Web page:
IPv6 static routes

Posted on

IPv6 static routes – Managing your servers can streamline the performance of your team by allowing them to complete complex tasks faster. Plus, it can enable them to detect problems early on before they get out of hand and compromise your business. As a result, the risk of experiencing operational setbacks is drastically lower.

But the only way to make the most of your server management is to perform it correctly. And to help you do so, this article will share nine tips on improving your server management and fix some problem about linux, networking, centos, routing, ipv6.

I am looking to configure a few hosts with IPv6 on my network. The router (running CentOS 5) is configured with an Hurricane Electric (HE) tunnel which works fine on that host.

However, I would like to statically add a few additional hosts on the same LAN to have IPv6 through this tunnel. No, I don’t want radvd or dhcpv6 to do the work for me in this case.

I already have IPv6 forwarding enabled in sysctl.conf. I am looking for help with the next steps (statically adding the routes).

Lets say the IP addresses are as follows:

Router: 2001:470:1b07:1::

Host1: 2001:470:1b07:2::

How would I go about making them see each other? Thanks in advance for the help.

Solution :

Basically you need:

  1. you need two /64 prefixes, one on the tunnel and one on the LAN
  2. the router needs an address on both the tunnel interface and the LAN interface in the corresponding /64 prefixes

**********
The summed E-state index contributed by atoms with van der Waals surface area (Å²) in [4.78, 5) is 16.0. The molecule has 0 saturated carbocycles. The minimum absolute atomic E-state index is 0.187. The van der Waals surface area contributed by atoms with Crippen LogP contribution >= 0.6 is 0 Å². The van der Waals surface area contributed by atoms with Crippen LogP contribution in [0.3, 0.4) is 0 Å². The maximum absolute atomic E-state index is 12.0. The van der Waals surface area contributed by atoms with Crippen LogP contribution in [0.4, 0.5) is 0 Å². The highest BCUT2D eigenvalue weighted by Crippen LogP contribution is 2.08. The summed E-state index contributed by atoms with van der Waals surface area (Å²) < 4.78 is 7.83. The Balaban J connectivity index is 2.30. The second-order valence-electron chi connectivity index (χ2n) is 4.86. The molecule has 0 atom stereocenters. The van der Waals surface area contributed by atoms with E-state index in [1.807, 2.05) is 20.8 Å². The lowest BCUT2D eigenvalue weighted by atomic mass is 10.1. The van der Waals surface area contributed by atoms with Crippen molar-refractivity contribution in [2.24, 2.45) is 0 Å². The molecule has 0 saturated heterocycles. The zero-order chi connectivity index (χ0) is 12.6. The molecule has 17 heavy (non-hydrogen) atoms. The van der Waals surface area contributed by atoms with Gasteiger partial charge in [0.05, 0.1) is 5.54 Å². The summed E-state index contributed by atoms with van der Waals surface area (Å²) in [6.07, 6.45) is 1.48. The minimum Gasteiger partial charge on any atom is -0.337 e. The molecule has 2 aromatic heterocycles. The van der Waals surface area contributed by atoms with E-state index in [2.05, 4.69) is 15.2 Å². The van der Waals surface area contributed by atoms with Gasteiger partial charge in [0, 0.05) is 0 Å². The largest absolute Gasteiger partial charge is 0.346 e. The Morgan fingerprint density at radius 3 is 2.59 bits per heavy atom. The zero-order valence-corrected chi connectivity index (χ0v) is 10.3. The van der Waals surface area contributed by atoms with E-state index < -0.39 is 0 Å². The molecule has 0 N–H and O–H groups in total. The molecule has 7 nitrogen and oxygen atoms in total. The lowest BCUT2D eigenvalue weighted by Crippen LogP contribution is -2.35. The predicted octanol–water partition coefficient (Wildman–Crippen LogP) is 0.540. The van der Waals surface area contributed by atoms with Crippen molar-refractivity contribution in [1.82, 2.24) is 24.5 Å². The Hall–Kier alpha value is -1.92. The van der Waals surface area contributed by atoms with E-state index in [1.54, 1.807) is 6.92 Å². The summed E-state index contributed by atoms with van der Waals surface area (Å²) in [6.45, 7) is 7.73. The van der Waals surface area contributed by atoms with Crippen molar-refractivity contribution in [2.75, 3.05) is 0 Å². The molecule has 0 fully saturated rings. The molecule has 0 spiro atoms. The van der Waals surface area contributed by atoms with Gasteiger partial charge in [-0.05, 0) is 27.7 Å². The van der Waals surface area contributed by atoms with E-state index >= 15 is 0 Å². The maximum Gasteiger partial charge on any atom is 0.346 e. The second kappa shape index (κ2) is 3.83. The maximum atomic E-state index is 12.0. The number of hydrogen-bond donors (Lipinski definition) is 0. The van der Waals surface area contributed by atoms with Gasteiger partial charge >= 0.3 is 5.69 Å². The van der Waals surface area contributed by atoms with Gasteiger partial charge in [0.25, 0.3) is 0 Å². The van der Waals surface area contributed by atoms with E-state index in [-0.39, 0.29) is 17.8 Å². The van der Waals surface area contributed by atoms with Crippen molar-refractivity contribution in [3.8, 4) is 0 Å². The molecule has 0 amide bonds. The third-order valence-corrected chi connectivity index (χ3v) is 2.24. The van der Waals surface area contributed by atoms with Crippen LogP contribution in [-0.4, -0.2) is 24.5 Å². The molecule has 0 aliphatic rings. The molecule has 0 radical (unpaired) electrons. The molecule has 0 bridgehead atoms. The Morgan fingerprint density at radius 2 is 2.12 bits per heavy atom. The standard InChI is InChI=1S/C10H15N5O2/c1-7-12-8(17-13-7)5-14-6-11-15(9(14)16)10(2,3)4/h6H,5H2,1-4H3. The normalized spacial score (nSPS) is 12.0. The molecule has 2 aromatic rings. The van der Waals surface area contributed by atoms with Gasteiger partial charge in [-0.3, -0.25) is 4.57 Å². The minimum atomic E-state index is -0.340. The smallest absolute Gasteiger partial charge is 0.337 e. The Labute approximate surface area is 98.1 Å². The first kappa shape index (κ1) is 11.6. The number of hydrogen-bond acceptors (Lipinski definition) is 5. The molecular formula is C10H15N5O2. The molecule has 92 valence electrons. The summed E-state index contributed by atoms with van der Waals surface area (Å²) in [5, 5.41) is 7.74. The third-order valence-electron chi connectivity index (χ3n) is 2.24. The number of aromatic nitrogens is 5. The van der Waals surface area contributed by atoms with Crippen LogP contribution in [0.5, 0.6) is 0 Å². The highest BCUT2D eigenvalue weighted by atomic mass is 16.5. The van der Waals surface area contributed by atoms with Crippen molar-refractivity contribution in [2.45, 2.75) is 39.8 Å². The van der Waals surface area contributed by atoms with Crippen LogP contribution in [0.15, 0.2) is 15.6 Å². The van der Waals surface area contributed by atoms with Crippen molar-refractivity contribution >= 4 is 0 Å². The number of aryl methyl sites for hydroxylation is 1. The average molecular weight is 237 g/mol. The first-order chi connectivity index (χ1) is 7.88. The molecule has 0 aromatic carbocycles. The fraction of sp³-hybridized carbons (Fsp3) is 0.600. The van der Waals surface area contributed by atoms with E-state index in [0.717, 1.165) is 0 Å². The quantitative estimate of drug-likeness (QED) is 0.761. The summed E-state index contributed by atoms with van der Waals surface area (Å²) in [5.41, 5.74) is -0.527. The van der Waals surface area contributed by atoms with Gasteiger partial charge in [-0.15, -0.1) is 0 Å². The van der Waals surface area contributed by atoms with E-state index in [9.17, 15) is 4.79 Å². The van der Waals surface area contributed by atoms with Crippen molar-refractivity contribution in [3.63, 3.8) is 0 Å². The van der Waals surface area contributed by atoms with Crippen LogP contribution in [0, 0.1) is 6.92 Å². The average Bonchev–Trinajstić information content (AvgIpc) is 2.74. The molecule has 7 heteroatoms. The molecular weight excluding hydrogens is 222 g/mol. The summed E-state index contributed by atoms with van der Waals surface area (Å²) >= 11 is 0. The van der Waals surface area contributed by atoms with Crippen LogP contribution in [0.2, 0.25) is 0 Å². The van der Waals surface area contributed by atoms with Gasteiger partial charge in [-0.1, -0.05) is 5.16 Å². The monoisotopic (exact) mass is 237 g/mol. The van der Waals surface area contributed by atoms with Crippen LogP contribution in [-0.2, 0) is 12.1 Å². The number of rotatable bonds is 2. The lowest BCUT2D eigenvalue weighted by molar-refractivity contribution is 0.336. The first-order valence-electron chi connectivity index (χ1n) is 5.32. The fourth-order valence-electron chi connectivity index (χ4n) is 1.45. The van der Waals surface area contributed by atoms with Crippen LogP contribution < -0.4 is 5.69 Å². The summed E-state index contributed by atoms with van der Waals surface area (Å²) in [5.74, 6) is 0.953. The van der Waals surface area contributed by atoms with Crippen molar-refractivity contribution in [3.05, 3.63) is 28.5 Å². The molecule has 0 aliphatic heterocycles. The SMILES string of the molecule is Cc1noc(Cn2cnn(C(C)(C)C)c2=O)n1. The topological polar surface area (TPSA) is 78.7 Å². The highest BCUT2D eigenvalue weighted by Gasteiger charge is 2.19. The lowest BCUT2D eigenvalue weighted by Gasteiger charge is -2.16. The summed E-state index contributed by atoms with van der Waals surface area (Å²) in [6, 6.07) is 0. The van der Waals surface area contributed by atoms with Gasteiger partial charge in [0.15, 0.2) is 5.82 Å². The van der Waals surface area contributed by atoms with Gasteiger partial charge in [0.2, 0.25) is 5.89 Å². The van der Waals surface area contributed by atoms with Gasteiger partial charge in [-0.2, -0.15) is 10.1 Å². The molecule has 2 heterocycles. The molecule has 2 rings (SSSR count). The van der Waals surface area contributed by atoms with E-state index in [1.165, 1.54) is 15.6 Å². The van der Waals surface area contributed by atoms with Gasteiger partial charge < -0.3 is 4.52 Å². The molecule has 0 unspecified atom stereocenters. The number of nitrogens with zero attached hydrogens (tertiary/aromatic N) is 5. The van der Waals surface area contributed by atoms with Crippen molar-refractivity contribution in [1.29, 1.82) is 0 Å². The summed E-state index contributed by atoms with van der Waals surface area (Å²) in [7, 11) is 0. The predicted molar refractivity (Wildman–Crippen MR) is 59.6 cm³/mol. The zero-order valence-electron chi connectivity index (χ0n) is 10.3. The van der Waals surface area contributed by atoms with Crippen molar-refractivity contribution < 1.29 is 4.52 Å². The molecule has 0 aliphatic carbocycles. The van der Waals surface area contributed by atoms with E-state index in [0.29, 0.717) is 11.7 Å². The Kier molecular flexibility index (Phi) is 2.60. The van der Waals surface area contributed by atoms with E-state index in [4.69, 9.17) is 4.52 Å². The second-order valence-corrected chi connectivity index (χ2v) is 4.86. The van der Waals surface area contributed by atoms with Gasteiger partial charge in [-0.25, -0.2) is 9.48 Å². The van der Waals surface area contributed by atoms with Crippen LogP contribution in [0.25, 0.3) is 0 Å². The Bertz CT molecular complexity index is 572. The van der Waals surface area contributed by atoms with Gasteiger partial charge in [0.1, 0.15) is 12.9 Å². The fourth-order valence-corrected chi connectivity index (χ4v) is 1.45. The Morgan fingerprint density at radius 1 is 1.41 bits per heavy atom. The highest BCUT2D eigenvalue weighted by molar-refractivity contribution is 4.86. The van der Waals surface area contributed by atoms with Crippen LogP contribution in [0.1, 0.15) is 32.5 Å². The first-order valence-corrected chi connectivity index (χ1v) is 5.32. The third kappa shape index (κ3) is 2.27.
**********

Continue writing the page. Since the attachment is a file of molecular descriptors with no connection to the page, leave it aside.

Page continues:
3. the router has a default route to the tunnel
  4. the router will automatically have a route for the LAN /64 to the LAN interface
  5. The PC on the LAN gets another address from the LAN /64
  6. The PC has a static default route towards the LAN address of the router

Now the IPv6 traffic from the PC will be sent to the router, which will send it to on tunnel. Return traffic from come from the tunnel to the router, which will then see that the destination is in the LAN /64 and it will send it to its LAN interface where the PC can receive it.

Thank you all very much for the help. All my troubles actually stemmed from a typo in my Network Configuration script for the interface. Put simply, I was over thinking this problem and doubting myself in this case.

When populated with IPV6INIT, IPV6ADDR and IPV6_DEFAULTGW (on both the router and other LAN machine) no further routes needed to be added. The static assignment/routes now work.

Leave a Reply

Your email address will not be published. Required fields are marked *